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Why the Transportation Industry Needs an Energy Overhaul

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Emily Folk's picture
Journalist Conservation Folks

Emily Folk is a conservation and sustainability journalist. She focuses primarily on green technology and the impact changes in technology have on climate change. On her blog, Conservation Folks...

  • Member since 2018
  • 40 items added with 137,587 views
  • Mar 23, 2020

Most Americans can't live without some form of transportation. Whether it be buses, trains or their own cars, people depend on vehicles to travel to and from work, the grocery store and various other locations. So it isn't surprising that transportation accounts for nearly 30% of U.S. greenhouse gas emissions (GHGs). Within this sector, light-duty vehicles and medium- to heavy-duty trucks and buses are responsible for 82% of emissions. These gases contribute to air pollution, global warming, health problems and a slew of other issues. 

Governments and environmental protection agencies are beginning to regulate transportation emissions to reduce the impact of GHGs. However, current modes of transportation don't comply with these more stringent regulations. So innovators in green technology are beginning to rethink fuel options, replacing diesel and fossil fuels with renewables and more efficient engines. 

These eco-friendly initiatives will require a complete overhaul of the nation's transportation industry. However, the benefits will be more than worth it — to both the Earth and public health. 

Emissions Regulations 

Five years ago, the Environmental Protection Agency adopted stricter smog regulations, forcing states to reduce emissions through pollution control. Over the past few years, states have been collecting air quality data and determining their emissions statuses. Now they are devising plans to cut pollution.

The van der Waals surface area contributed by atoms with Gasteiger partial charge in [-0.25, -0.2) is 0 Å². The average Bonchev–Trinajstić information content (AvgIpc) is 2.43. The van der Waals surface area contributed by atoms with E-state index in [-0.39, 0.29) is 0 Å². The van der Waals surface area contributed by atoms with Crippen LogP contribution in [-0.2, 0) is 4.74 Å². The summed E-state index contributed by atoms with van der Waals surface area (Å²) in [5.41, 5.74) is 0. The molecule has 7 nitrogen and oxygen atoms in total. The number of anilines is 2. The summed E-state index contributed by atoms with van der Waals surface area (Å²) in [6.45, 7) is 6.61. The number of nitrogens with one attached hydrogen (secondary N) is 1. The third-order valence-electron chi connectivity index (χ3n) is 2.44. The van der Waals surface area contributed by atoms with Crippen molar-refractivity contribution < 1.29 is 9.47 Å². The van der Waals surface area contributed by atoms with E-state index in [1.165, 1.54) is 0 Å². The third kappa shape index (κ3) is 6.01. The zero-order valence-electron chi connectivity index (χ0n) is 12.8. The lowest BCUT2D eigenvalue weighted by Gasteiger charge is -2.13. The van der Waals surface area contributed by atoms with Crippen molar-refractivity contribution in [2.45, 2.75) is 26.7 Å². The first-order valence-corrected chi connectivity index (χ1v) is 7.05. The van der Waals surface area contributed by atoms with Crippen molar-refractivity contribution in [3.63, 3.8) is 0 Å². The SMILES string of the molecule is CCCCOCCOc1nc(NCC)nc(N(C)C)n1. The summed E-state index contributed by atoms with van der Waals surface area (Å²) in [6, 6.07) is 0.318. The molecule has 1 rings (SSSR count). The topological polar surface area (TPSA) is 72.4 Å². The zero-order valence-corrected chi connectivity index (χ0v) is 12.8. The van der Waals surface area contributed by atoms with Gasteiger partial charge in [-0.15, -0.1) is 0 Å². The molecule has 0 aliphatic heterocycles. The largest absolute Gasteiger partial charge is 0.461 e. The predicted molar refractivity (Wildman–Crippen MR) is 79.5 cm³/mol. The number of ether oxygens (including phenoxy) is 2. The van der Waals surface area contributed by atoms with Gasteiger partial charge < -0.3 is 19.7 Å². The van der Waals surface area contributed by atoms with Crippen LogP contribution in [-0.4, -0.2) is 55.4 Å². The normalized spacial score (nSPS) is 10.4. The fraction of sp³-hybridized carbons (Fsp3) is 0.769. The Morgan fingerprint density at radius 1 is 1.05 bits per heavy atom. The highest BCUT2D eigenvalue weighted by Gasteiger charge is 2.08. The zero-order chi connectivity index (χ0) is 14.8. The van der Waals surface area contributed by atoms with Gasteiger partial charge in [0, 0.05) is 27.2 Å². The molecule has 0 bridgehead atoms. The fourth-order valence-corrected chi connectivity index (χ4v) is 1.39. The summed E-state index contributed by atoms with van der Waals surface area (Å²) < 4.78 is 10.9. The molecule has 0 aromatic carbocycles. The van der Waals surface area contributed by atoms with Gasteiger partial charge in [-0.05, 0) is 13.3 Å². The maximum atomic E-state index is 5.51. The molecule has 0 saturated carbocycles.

Within the next five years, nearly every state should finally be in compliance with these new guidelines. However, the EPA is allowing California — the region with the worst air quality in the nation — an additional 12 years to meet the new standard. 

Even with this extra time allowance, meeting EPA standards will require a radical transformation of California's transportation system. Most of the change will have to occur within the heavy-duty sector, which transports waste, goods and other large shipments across highways to and from warehouses. Currently, this sector accounts for about 45% of smog in the state. Truck manufacturers might find inspiration in the zero-emissions technologies being within cars in California and elsewhere to combat this high level of pollution.

Electrics and Hybrids 

Installing electric engines in smaller vehicles — and even buses — is one way California and other states are reducing their emissions and complying with federal regulations. These vehicles emit zero carbon and can collect power from renewable energies like hydroelectric, solar and geothermal power. 

While some states, like Washington, are beginning to incorporate electric buses into their transportation system, the charging process requires additional infrastructure. Various regions must build more charging stations and enhance the efficiency of vehicle batteries before a complete transition to electric vehicles can occur.

Hybrid vehicles are another green alternative for public and personal transportation. These run on electricity and gasoline but may also recharge themselves through braking. Now green technology innovators are applying the same hybrid concept to trains and buses. Of course, these greener transportation methods are roughly $300,000 more expensive than diesel-fueled vehicles. However, federal incentives and grant programs can offset the price, allowing more states to adopt more hybrid modes of transportation.

Making Room for Clean Options

What the transportation sector chooses to spend its funds on will determine how sustainable an overhaul it will receive. For instance, if states decide to build additional freeways, more people will undoubtedly purchase and use cars. However, if the sector invests in sidewalks, bike lanes and interconnected cities, people will be more apt to take public transportation, walk or bike to work. 

So, while greener vehicles are worth investing in, there are alternatives to automobiles altogether — at least for people living within metropolitan areas. By companies and governments providing these options to people, they allow individuals more opportunities to forgo their cars and use their own two legs — the cleanest transportation of all. 

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